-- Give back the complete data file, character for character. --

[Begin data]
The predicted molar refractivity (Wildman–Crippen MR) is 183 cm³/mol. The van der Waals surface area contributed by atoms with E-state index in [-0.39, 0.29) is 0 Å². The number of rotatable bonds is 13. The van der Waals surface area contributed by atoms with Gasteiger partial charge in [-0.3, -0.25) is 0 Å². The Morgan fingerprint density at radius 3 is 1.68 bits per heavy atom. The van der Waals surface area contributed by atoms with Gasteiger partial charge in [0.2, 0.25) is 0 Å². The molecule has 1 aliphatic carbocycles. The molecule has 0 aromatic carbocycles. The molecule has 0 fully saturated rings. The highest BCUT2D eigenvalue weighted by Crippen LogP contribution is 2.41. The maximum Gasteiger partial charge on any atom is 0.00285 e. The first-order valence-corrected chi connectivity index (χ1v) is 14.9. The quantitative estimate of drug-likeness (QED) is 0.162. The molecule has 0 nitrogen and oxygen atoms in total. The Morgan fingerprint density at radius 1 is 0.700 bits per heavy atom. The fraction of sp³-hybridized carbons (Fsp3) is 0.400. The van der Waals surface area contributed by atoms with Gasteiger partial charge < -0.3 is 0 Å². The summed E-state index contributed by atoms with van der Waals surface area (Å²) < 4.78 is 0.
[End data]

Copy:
The predicted molar refractivity (Wildman–Crippen MR) is 183 cm³/mol. The van der Waals surface area contributed by atoms with E-state index in [-0.39, 0.29) is 0 Å². The number of rotatable bonds is 13. The van der Waals surface area contributed by atoms with Gasteiger partial charge in [-0.3, -0.25) is 0 Å². The Morgan fingerprint density at radius 3 is 1.68 bits per heavy atom. The van der Waals surface area contributed by atoms with Gasteiger partial charge in [0.2, 0.25) is 0 Å². The molecule has 1 aliphatic carbocycles. The molecule has 0 aromatic carbocycles. The molecule has 0 fully saturated rings. The highest BCUT2D eigenvalue weighted by Crippen LogP contribution is 2.41. The maximum Gasteiger partial charge on any atom is 0.00285 e. The first-order valence-corrected chi connectivity index (χ1v) is 14.9. The quantitative estimate of drug-likeness (QED) is 0.162. The molecule has 0 nitrogen and oxygen atoms in total. The Morgan fingerprint density at radius 1 is 0.700 bits per heavy atom. The fraction of sp³-hybridized carbons (Fsp3) is 0.400. The van der Waals surface area contributed by atoms with Gasteiger partial charge < -0.3 is 0 Å². The summed E-state index contributed by atoms with van der Waals surface area (Å²) < 4.78 is 0.